Sand Hill uses State Law to launch new plans for Vallco with 2,402 residential units, half of which affordable

Sand Hill uses State Law to launch new plans for Vallco with 2,402 residential units, half of which affordableVallco Town Center features 2,402 housing units – half of those will be set aside as affordable housing – along with a 30-acre rooftop park, two town center plazas, office space and a retail and entertainment district anchored by a new state-of-the-art AMC Theatres facility, bowling alley and ice facility.

Sand Hill Property Company came with a big and unexpected announcement today. Amid the ongoing Vallco Specific Plan process, led by the City, Sand Hill submitted a new vision for the dead mall, called Vallco Town Center. The new project application features 2,402 housing units – half of those will be set aside as affordable housing – along with a 30-acre rooftop park, two town center plazas, office space and a retail and entertainment district anchored by a new state-of-the-art AMC Theatres facility, bowling alley and ice facility.

Vallco Town Center complies with the requirements of new State Law SB35 for streamlined approval. Residential development projects that hold at least two-thirds residential space and comply with the affordable housing minimums that are specific to each city are eligible for a fast-tracked process. Vallco Town Center will be one of the first projects in California to use this new law.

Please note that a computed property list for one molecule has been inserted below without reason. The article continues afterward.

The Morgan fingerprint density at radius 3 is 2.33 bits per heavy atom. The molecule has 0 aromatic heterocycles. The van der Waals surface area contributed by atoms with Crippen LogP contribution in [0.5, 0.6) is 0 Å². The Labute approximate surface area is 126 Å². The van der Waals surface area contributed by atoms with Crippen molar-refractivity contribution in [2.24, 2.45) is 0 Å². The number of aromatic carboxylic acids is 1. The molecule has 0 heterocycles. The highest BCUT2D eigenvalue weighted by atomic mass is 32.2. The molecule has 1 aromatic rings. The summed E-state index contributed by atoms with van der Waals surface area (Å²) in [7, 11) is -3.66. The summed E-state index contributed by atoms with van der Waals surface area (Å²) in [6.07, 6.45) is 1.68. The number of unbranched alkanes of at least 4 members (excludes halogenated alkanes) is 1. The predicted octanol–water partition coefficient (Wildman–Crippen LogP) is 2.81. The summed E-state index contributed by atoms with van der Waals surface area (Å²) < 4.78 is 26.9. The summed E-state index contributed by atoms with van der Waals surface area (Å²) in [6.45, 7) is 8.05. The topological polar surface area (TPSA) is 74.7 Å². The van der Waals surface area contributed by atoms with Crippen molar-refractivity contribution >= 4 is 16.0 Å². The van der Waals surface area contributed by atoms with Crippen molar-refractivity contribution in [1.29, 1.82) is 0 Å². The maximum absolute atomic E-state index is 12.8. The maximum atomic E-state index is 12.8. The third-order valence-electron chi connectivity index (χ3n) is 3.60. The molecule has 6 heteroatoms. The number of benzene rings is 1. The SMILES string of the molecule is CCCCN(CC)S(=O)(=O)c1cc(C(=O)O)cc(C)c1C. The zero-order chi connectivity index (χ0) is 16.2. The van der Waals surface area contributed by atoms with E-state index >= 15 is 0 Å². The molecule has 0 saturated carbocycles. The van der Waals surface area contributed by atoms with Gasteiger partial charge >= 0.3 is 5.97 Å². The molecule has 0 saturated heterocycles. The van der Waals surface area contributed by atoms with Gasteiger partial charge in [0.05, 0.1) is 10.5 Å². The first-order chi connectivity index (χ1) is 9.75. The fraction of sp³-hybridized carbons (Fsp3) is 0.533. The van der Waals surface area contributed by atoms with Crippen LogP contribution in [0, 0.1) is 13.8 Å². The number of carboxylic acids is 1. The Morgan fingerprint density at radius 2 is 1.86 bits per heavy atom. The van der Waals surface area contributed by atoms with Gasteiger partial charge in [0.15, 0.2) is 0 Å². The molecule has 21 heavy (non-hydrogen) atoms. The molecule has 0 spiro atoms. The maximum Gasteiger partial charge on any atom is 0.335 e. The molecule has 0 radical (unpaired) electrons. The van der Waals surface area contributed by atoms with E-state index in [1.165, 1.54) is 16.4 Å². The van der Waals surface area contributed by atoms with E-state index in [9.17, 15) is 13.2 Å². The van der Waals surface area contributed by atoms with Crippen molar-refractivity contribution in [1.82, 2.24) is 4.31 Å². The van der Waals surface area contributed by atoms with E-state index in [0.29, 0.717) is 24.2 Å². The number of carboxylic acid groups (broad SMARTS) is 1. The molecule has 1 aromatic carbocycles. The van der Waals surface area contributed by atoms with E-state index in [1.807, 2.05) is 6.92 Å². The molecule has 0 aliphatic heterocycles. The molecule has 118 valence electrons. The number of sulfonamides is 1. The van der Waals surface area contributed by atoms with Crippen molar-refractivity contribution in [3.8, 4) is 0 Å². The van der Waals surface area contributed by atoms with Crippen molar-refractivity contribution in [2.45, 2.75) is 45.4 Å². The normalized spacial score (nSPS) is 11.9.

“This will be a world-class development,” said Reed Moulds, managing director at Sand Hill Property Company, owner of the dying Vallco Mall that is among many shopping centers nationwide struggling to retain relevancy amidst the rise of online shopping.

The Vallco Town Center concept is similar to the previous Hills at Vallco plan proposed in 2015, but includes less space for office and retail and far more housing units to address the growing housing crisis in Cupertino, where even highly paid engineers at the Apple campus struggle to afford a home. Cupertino currently provides just one affordable housing unit for every 14 of its low-income jobs. “This housing and affordability crisis is real and getting worse. It is affecting us on both business and personal levels and requires action now,” said Moulds.

While the Hills at Vallco plan provided 800 housing units, the new plan provides more than 2,400, both for sale and for rent, including 1,201 units that “will be affordable to low and very low-income households at rents expected to be a fraction of market rates,” Moulds said.

The new plans offer about 1.81 million square feet of office and 400,000 square feet for retail. The plan includes diversified uses for office that include research and development, medical office and allied labs, and reduces retail from the previous plan’s 640,000 square feet “to better reflect evolving and real market conditions,” the property’s owners said.

Dual-track planning approach

 The new proposal could run “in parallel” with the ongoing Vallco Specific Plan process, a community-driven and City-led planning process for Vallco that started at the beginning of 2018, a few weeks after Sand Hill had requested that the City relaunched the process. In the press release, Moulds said, “It is our sincere hope that the City process is successful in yielding a project that is derived from the community and addresses housing while also being viable and sufficiently robust to withstand any legal and ballot box challenges in a reasonable time frame.”